Since then the Nd-YAG laser has been used in the V&A Sculpture Conservation studio predominantly for the cleaning of stone. Laser cleaning was successfully used on several objects for the Medieval & Renaissance Galleries. Leading up to the opening of the galleries, the snapping sound of the ablation process was heard from the sealed extraction room on most days of that year. Using laser cleaning selectively on particularly dark crusts, sculpture conservator Sofia Marques evened out the appearance of a portrait head in the style of a Roman emperor (Figure 1). Other treatments, such as the heavily polluted frontal of an Italian marble sarcophagus, which seventeenth-century travellers to Pisa had praised for its brilliant white appearance, were more complex. Trials pointed to the most appropriate cleaning method as follows: The top layer of dirt was removed with the laser leaving a dotted surface, as can be seen in Figures 2 and 3. A poultice of water and paper pulp was applied to the prepared surface, removed and the softened remaining dirt wiped off using cotton wool swabs. Through fine control of the diameter and power of the laser beam it was possible to target dirt in crevices and recesses. As a result the subtleness of the fine carving is particularly well-illuminated when the panel receives raking light, as one might imagine it for its original setting in a church (Figure 4).
While the Nd-YAG laser can help in many stone cleaning tasks, the risk of damage is still high and must be judged individually for each object. Objects of other materials are often less suited for cleaning with this type of laser, which uses pulses in the nano-second range. One theory is that the impact time of the laser at any one pulse may contribute to the creation of damage to the surface of art objects. Reducing the pulse time may reduce the physical reaction patterns at any one moment of laser irradiation and hence would not allow for certain damaging reactions to happen. Most recently the development of an academic and industrial research interest in pico-second (= 10-12 second) laser applications seems to offer a promising means to overcome problems associated with commonly-used lasers.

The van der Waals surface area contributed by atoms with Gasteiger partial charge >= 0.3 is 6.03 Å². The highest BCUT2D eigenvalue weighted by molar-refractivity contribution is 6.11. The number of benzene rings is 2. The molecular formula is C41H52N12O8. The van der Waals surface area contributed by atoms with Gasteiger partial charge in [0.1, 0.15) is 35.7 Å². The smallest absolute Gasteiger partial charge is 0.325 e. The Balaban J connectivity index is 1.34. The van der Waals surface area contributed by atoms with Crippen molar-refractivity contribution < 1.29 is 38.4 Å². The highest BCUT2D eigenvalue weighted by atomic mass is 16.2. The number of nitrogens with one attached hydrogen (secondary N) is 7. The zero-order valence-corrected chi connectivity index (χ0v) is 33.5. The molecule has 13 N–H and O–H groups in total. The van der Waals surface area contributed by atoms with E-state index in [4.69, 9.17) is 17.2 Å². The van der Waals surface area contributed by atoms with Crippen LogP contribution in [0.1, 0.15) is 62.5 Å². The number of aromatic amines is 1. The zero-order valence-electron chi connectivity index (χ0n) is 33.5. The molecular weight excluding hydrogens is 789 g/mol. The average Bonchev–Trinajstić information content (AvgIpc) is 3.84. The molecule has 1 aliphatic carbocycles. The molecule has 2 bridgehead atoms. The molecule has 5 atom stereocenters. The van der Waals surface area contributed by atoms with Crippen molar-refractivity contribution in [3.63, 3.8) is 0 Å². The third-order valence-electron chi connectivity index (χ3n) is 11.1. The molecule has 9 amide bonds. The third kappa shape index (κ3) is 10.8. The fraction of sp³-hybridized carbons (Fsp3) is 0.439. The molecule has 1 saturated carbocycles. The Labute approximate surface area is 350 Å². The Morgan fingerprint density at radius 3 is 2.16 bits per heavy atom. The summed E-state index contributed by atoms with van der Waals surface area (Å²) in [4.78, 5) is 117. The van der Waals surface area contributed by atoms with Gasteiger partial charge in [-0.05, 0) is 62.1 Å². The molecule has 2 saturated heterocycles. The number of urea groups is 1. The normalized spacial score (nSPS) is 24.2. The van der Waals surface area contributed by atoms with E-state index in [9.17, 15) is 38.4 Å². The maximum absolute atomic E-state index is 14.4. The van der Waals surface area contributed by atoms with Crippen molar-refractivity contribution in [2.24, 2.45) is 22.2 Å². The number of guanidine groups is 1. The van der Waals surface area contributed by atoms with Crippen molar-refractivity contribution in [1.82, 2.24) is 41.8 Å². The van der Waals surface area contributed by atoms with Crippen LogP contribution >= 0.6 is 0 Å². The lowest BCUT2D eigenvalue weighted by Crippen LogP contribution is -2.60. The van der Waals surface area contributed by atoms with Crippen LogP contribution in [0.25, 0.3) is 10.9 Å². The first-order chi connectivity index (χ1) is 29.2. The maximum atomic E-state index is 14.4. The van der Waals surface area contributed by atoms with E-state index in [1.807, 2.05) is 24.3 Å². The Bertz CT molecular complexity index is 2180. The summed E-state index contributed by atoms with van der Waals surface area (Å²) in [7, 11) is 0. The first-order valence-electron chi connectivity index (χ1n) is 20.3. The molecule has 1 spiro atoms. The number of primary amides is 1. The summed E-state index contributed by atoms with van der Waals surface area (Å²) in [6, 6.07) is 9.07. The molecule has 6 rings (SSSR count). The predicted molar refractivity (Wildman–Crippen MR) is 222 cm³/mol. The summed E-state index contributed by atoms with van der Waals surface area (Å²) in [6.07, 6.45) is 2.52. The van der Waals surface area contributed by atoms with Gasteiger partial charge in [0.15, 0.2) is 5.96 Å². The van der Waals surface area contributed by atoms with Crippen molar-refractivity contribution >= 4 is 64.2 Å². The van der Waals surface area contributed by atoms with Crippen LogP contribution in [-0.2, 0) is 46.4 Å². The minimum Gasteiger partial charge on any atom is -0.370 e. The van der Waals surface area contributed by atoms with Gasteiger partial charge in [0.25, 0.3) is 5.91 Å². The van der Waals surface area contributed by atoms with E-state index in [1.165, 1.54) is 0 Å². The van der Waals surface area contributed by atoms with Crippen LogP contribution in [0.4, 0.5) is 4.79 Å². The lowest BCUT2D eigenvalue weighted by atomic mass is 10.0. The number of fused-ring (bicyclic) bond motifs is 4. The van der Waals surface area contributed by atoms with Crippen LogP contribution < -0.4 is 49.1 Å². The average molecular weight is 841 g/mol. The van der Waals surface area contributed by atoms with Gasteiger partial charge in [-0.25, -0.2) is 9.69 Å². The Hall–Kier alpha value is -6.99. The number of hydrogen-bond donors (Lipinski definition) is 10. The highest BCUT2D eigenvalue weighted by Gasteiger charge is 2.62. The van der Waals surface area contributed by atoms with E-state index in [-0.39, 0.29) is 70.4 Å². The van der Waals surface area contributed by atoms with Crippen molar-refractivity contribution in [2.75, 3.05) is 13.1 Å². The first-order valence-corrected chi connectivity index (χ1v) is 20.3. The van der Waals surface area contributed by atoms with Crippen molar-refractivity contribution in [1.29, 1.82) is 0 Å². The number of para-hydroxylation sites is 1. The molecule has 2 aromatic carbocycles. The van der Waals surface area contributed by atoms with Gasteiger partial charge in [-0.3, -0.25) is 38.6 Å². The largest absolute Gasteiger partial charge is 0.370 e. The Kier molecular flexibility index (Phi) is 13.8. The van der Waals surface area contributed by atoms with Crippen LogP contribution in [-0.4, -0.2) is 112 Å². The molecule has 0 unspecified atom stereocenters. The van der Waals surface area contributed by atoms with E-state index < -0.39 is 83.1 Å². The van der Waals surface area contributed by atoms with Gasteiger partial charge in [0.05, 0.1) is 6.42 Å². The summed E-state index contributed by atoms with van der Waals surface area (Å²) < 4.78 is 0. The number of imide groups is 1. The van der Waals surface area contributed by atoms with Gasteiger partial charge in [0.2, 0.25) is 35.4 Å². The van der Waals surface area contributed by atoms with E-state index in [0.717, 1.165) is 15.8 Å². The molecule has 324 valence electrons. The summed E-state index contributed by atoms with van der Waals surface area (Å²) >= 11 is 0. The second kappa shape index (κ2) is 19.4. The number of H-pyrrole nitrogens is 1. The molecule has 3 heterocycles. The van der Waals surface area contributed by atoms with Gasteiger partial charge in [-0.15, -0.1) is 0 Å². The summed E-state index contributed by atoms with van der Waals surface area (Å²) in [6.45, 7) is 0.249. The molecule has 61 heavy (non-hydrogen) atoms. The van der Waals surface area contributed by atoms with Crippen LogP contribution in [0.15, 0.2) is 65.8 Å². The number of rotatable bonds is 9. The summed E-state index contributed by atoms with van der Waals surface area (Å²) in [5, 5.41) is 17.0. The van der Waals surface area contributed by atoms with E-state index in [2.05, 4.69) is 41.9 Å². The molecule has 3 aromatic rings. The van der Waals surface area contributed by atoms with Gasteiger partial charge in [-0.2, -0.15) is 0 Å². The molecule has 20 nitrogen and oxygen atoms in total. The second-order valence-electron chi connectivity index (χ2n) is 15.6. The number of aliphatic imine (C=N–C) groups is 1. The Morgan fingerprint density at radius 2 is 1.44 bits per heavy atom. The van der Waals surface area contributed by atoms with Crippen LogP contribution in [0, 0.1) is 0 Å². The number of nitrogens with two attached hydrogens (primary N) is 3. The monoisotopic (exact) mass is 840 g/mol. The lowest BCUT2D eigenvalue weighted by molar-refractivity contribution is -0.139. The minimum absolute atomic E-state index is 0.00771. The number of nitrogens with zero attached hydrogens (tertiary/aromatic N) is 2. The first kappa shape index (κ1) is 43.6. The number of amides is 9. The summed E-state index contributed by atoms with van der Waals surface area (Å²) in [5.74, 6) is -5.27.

During a secondment to the V&A Research Department the opportunity arose for the author to evaluate, together with Professor Ken Watkins from the Laser Group, University of Liverpool, and Dr David McPhail, Department of Materials, Imperial College London, the feasibility of a clearly-defined test procedure for the application of short-pulsed lasers for testing one or two very specific cleaning problems on a material or set of materials that will feature strongly in upcoming V&A FuturePlan projects such as Europe 1600-1800, the Furniture Galleries or the Cast Courts.